|Title||Colletotrichum higginsianum extracellular LysM proteins play dual roles in appressorial function and suppression of chitin-triggered plant immunity|
|Author(s)||Takahara, Hiroyuki; Hacquard, Stéphane; Kombrink, Anja; Hughes, H.B.; Halder, Vivek; Robin, Guillaume P.; Hiruma, Kei; Neumann, Ulla; Shinya, Tomonori; Kombrink, Erich; Shibuya, Naoto; Thomma, Bart P.H.J.; O'Connell, Richard J.|
|Source||New Phytologist 211 (2016)4. - ISSN 0028-646X - p. 1323 - 1337.|
Laboratory of Phytopathology
|Publication type||Refereed Article in a scientific journal|
|Keyword(s)||Arabidopsis - Appressoria - Biotrophy - Chitin - Colletotrichum - Effector - LysM - Virulence|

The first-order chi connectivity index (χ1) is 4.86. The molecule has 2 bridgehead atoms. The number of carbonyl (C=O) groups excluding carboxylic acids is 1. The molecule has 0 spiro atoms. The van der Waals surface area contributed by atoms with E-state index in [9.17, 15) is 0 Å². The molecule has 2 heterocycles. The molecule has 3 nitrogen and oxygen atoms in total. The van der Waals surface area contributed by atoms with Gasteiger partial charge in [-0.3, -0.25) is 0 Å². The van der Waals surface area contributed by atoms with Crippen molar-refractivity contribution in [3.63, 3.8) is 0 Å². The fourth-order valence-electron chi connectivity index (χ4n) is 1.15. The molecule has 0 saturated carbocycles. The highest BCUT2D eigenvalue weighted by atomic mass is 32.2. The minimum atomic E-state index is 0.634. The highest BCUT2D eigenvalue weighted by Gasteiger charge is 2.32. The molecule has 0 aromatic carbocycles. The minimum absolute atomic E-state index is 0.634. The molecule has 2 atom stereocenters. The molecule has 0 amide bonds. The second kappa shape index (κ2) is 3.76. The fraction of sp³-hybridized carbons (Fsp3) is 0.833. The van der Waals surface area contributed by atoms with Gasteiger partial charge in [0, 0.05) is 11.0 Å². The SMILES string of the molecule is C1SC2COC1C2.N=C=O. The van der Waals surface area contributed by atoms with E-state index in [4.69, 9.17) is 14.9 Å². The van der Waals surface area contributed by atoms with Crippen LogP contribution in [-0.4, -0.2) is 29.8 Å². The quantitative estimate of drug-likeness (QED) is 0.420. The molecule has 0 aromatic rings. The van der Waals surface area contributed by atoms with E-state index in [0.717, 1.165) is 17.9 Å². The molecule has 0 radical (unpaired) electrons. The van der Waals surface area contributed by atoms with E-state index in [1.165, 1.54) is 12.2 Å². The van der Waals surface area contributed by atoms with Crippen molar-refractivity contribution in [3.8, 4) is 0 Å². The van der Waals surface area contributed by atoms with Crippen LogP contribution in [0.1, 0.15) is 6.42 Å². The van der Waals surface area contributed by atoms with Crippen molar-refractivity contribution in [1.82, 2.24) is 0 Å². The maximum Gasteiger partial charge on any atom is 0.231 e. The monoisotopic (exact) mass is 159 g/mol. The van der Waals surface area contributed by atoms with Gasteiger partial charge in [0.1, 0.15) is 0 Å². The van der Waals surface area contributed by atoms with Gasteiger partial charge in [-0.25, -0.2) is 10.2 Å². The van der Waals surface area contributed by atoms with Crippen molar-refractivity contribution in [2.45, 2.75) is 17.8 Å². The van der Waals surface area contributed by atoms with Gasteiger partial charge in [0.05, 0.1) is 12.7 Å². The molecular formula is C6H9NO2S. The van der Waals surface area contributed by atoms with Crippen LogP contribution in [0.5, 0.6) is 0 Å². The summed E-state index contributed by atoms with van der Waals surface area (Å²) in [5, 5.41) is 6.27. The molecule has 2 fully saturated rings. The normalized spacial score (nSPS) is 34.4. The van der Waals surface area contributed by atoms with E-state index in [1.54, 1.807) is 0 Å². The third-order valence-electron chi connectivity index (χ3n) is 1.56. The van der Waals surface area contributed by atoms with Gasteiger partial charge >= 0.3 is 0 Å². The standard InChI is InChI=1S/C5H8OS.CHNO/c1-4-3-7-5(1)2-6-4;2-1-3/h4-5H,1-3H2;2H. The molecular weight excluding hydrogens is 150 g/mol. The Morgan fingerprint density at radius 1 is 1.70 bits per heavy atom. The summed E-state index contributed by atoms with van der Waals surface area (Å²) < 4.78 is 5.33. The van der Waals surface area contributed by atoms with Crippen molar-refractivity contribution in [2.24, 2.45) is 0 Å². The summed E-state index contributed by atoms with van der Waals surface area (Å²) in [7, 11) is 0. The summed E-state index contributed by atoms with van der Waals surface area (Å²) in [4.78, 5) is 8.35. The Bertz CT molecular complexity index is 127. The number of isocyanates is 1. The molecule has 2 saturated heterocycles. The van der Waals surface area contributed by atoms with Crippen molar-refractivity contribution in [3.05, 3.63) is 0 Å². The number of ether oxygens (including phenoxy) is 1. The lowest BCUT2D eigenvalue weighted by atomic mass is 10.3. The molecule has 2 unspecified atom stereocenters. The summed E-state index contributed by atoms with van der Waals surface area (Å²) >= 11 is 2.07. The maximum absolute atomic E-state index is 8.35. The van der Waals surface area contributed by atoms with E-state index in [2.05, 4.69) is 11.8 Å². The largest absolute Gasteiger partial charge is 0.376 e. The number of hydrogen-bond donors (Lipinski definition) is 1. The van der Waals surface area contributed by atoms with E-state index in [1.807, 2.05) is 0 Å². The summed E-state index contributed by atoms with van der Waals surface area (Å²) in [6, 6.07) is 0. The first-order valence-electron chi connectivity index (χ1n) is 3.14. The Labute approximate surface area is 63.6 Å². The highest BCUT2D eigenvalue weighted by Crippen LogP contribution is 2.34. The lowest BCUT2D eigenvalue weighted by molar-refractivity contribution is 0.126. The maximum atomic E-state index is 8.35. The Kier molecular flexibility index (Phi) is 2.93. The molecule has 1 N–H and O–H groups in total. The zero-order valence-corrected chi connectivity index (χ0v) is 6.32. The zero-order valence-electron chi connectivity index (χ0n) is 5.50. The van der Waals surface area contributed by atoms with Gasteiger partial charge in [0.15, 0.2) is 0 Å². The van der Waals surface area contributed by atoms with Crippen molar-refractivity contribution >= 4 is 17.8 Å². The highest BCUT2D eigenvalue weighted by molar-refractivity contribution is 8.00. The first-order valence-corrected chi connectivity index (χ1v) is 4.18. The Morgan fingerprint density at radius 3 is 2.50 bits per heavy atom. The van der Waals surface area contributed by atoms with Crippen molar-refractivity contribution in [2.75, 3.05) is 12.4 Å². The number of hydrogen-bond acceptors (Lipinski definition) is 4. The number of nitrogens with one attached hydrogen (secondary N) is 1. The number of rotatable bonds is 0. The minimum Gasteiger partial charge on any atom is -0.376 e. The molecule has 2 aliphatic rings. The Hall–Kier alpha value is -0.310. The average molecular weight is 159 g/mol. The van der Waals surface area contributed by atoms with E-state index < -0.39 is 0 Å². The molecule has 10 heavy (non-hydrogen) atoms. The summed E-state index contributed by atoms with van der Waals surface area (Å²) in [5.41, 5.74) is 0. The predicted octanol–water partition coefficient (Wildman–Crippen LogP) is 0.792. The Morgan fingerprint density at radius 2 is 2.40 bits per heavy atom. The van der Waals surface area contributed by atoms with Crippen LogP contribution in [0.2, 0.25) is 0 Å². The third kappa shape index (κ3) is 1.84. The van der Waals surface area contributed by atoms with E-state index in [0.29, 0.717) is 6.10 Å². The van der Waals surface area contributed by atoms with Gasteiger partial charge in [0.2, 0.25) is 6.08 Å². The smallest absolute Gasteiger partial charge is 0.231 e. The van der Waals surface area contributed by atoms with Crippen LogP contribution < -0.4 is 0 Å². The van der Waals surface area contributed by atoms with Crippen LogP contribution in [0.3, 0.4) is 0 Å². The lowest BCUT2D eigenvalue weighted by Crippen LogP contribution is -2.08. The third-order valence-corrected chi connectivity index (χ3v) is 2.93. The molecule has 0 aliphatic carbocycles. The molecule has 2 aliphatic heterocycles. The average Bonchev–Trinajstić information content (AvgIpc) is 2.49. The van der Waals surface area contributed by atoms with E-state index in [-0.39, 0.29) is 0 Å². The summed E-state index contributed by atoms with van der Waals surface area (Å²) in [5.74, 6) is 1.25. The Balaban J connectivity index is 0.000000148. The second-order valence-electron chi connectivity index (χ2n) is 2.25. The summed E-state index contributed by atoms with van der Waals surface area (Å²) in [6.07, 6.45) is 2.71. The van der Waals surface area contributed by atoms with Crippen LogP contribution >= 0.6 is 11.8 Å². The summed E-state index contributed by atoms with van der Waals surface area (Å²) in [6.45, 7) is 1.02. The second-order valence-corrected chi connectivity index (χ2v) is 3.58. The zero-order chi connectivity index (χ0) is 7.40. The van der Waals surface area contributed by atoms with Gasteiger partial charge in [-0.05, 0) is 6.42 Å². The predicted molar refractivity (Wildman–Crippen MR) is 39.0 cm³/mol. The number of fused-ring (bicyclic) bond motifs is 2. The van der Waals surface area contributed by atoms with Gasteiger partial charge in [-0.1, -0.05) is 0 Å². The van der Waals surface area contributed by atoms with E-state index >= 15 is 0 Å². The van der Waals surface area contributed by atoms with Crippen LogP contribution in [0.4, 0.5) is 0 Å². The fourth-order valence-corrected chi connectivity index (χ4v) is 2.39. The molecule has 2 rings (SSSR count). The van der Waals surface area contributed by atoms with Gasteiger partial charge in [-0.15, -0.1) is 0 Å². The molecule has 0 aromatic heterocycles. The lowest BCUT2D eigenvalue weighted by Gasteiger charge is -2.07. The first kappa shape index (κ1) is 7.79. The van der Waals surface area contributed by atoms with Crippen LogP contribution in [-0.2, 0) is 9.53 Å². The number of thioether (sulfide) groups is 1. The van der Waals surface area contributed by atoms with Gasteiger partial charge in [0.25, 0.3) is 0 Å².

The genome of the hemibiotrophic anthracnose fungus, Colletotrichum higginsianum, encodes a large repertoire of candidate-secreted effectors containing LysM domains, but the role of such proteins in the pathogenicity of any Colletotrichum species is unknown. Here, we characterized the function of two effectors, ChELP1 and ChELP2, which are transcriptionally activated during the initial intracellular biotrophic phase of infection. Using immunocytochemistry, we found that ChELP2 is concentrated on the surface of bulbous biotrophic hyphae at the interface with living host cells but is absent from filamentous necrotrophic hyphae. We show that recombinant ChELP1 and ChELP2 bind chitin and chitin oligomers in vitro with high affinity and specificity and that both proteins suppress the chitin-triggered activation of two immune-related plant mitogen-activated protein kinases in the host Arabidopsis. Using RNAi-mediated gene silencing, we found that ChELP1 and ChELP2 are essential for fungal virulence and appressorium-mediated penetration of both Arabidopsis epidermal cells and cellophane membranes in vitro. The findings suggest a dual role for these LysM proteins as effectors for suppressing chitin-triggered immunity and as proteins required for appressorium function.